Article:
Presentation on theme: "Report on Study on Organic Rice Industry in Indonesia Written by API."— Presentation transcript:
Report on Study on Organic Rice Industry in Indonesia Written by API
An Overview: Organic Agriculture Situation in Indonesia The total area of organic farming in Indonesia in 2010 was 238,846.14 hectares, an increase of 10% from the previous year. This includes: the certified (organic and conversion) - 103,908.09 hectares in certification Process - 14.50 hectares PAMOR-certified (PGS) - 5.89 hectares uncertified organic agriculture areas - 134,917.66 hectares (source: Indonesia Organic Alliance, 2010).
Situation of Organic Rice Industry The dynamics of food (rice) access by Indonesians (farmers and general population) is affected by the production, distribution/trade, and consumption aspects. Increasing public awareness on healthy food intake, environmentally-friendly food production, and farmers’ welfare, the demand on organic rice has also steady growth. People with special nutritional needs represent the largest demand of organic rice. Pictures: women take the lead in organic practices in Central Java (“Istiqomah group”).
The organic agriculture area in Indonesia in 2010 is managed by thousands of producers, including the small farmers who are generally participated in farmer group and who are certified by various certification system. Export has also been established. Trends are welcomed by rice farmers, they shift gradually from the chemicals-intensive conventional farming to the environmentally- friendly (organic) farming which promotes the health of the producers (farmers), consumers, and the environment alike. Pictures: women take the lead in organic practices in Central Java (“Istiqomah group”).
Issues and Challenges Faced by Key Stakeholders Trust of the consumers Quality and continuity of the products supply Accessibility of the products Distribution and Marketing (price, promotion, networking) Climate Change (pest and diseases outbreaks, storm, drought, flood) Setting of fair price Certification (PGS) Diversification of activities in farming (cattle, poultry, fishery, etc) Limited diversification of product (processed food, food for infants, the variety of rice, etc) Organizational matters (small farmers, consumers)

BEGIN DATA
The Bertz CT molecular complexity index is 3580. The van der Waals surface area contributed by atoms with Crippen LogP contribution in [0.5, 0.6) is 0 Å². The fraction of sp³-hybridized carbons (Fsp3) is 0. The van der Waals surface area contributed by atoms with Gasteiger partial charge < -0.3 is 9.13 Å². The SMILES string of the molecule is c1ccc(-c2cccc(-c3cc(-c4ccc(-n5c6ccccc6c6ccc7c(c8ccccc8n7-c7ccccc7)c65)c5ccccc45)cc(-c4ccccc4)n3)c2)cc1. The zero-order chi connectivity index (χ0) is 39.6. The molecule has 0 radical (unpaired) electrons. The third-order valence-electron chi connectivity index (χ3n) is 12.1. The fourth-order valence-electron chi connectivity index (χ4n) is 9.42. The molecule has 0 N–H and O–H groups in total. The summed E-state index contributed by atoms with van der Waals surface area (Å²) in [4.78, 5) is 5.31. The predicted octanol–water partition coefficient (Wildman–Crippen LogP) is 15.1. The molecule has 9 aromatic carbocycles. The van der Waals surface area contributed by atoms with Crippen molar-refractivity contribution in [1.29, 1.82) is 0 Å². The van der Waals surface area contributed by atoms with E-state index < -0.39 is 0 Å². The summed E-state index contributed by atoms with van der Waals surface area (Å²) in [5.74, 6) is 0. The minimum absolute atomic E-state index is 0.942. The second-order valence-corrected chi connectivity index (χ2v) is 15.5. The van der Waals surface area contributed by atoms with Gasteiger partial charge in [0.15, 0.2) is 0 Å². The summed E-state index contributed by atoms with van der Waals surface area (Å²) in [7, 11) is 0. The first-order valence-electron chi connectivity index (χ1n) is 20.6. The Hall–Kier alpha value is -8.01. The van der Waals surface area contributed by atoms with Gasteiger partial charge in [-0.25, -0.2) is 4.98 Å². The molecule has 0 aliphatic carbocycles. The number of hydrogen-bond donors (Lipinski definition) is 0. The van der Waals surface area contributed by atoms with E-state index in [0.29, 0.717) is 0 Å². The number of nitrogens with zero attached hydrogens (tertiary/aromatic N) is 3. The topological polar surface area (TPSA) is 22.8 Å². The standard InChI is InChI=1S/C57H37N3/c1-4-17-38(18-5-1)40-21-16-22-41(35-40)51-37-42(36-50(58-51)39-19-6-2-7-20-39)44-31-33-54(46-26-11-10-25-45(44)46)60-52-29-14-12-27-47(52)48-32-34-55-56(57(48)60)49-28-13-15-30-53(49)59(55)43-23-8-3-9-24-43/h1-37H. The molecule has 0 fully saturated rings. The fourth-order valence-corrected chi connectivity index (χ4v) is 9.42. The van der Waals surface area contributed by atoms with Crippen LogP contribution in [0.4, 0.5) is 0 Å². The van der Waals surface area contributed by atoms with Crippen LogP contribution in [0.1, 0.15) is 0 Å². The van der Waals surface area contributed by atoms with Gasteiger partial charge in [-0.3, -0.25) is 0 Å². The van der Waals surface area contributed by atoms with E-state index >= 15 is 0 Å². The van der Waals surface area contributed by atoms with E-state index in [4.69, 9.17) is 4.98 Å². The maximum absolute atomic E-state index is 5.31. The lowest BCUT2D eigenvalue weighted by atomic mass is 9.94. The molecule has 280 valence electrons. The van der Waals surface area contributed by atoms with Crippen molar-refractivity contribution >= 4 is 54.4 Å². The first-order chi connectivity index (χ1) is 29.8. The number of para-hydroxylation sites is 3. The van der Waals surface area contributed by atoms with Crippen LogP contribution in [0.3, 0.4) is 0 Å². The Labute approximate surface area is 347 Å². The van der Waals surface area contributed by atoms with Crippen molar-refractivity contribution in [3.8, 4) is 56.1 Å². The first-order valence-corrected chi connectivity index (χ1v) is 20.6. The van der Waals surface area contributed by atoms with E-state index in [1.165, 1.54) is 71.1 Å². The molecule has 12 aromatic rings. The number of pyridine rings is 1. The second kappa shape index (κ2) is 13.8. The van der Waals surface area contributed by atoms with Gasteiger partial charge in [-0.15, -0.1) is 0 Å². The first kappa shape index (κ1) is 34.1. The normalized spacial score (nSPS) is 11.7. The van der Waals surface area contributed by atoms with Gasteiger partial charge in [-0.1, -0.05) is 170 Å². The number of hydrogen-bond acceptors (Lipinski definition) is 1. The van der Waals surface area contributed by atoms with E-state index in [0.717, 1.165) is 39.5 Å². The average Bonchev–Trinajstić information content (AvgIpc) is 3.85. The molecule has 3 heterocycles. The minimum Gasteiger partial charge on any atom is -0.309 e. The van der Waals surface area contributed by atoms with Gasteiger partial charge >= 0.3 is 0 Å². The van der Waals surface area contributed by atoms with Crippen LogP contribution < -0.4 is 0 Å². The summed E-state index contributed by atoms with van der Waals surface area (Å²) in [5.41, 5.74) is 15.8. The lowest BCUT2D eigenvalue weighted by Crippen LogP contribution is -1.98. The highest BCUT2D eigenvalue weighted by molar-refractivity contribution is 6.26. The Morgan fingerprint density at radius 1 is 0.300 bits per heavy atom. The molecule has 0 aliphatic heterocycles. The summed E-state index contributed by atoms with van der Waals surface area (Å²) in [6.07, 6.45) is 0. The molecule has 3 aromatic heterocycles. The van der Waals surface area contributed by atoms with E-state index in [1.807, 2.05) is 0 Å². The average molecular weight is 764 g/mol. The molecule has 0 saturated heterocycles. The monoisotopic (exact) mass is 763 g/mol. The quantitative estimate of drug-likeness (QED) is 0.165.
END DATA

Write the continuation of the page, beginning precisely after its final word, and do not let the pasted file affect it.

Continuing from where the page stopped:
The Impact of Climate Change to Small Farmers Organic farmland yields up to 6.5 tons/ha, but the number could be negatively affected by climate change, due to such effects as pests (e.g. wereng coklat or brown planthopper) and storms. It is worth noted that, under similar conditions, organic rice yields better than non-organic rice.
The Impact of Land Conversion to Small Farmers Currently total area of paddy fields in Boyolali is 40 thousands hectares, and land use conversion rate into non-farming plots is 5%. The local government could only guarantee 20,000 hectares of farmland would be protected, while the rest might undergo land use conversion. The conversion will certainly affect the supply of organic rice in Boyolali.
The Impact of Rice Price Volatility to Small Farmers Fluctuations in international markets of rice price directly affect the local price. Higher international price would drive export price up. On the other hand, lower price in international markets would increase imports, hence driving domestic price down. The price of organic rice is also affected by the price of non- organic rice. Organic rice is usually sold at a 20% premium.
Policy Recommendation to organic rice industry Advocacy of government policies to support and expand organic farming, and to facilitate credit access to raise reserve funds. Strengthening of farmers’ association, developing economic organizations in rural areas, building the capacity of farmers in developing collective marketing. Advocacy in regional and international levels with regards to international agreements governing the limitations or eliminations of transgenic seeds, which could harm local seeds as the main input in organic farming.
Action Plan There is potential for technological supports from the national government. Information gap between producers and consumers should be reduced. Organization and economic management of producers should be strengthened. More selling points should be developed to improve consumers’ access to supply. Reserve funds for small producers (farmers) should be raised and maintained. Information regarding consumer preference on organic rice is essential for producers. Cooperation between farmers and main stakeholders as identified in the report should be established (consumers education, the engagement of consumers in a working group of organic rice task force at government office)
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